Fail0verflow Announces PlayStation VR Hack

PlayStation VR hack
Written by Emma Davis

Members of the well-known hacking team Fail0verflow report that they have succeeded in hacking a PSVR (PlayStation VR) headset, discovering a series of vulnerabilities in it. In the end, they managed to dump all the hardware secret keys and crack the PSVR authentication mechanism.

Let me remind you that we also wrote that New exploit for the PlayStation 4 may be useful for the PS5.

In a detailed article on this hack, Fail0verflow members reveal that they have begun looking into PSVR as a potential entry point for a PS4 or PS5 hack, as console hacking will remain a top priority for the team.

ps5_enthusiast spoke about the problems of PlayStation VR in the team’s blog.

Multiple revisions of the PSVR mainboard exist, however they all carry the same Marvell 88DE3214 SoC and share all key material (or at least, the keys relevant to PSVR). The host console is connected to PSVR mainboard via HDMI and USB, both of which wind up being processed in the Marvell 88DE3214. Under normal operation, an authentication sequence is performed over USB before the console accepts the device as a PSVR. So, the goal was to extract the secrets needed for that authentication and reverse the communication protocol.ps5_enthusiast explained.

He also explains that some of the features available through the PCIe interface made it possible to decrypt and copy the firmware image into readable memory. This resulted in access to all PSVR keys that were stored in the uploaded Trusted Applications.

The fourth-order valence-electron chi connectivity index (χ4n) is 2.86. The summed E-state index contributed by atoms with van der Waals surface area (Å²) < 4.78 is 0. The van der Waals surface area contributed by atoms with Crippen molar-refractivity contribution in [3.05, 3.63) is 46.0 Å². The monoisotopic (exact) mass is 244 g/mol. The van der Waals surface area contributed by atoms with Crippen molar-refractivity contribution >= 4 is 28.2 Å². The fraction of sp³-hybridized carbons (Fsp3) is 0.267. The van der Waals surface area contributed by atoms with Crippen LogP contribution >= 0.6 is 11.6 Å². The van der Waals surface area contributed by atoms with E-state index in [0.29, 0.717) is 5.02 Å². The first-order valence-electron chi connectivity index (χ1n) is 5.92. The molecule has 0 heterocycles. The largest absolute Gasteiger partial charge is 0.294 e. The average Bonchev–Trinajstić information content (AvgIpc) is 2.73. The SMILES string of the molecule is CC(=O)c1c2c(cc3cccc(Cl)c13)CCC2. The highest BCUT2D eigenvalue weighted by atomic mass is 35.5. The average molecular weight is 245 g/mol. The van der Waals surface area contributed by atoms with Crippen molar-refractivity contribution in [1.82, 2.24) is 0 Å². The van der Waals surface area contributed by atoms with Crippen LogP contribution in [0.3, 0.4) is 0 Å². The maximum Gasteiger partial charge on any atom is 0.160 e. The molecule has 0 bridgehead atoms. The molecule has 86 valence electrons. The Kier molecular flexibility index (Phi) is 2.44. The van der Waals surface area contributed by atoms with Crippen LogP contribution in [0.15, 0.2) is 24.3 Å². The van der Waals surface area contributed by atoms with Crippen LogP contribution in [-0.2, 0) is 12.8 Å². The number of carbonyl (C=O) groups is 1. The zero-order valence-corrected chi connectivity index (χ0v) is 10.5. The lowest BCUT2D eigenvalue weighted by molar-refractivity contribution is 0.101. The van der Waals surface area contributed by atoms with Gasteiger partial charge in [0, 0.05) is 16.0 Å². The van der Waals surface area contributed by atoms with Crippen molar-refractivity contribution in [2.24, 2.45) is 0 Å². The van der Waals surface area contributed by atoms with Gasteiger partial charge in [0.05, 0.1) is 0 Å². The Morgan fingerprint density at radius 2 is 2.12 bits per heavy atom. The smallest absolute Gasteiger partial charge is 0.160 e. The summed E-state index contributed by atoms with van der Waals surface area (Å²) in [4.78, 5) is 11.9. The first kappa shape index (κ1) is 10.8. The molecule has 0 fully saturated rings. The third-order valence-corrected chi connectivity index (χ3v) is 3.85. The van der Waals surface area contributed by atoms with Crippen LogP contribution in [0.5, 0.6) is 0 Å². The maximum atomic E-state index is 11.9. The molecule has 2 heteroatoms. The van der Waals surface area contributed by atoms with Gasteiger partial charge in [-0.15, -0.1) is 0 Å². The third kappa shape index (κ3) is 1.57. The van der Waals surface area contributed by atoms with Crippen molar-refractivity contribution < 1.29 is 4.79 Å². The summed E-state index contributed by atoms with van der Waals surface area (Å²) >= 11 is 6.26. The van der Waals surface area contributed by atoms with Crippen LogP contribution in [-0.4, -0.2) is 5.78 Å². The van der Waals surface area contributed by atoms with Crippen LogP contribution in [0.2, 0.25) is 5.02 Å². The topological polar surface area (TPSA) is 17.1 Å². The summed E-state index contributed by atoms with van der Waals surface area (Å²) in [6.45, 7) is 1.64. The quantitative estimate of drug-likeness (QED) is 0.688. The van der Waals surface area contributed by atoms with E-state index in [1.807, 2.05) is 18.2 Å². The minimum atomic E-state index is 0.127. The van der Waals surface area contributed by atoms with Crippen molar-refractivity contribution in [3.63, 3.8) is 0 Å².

In addition, the team was able to extract hardware secrets through vulnerabilities in the FIGO (Marvell 88DE3214 Secure Coprocessor SoC).

That being said, Fail0verflow admits that they ultimately did not use the PSVR authentication mechanism as an entry point for further PS4 or PS5 hacking. The group also stressed that the PS5 hack progress made last fall was also unrelated to PSVR research.

PlayStation VR hack

Fail0verflow now gives other enthusiasts the opportunity to use any programmable device as a PSVR headset for the aforementioned consoles and dig further, as this will likely help discover more useful information in the consoles or become an entry point for further privilege escalation.

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About the author

Emma Davis

I'm writer and content manager (a short time ago completed a bachelor degree in Marketing from the Gustavus Adolphus College). For now, I have a deep drive to study cyber security.

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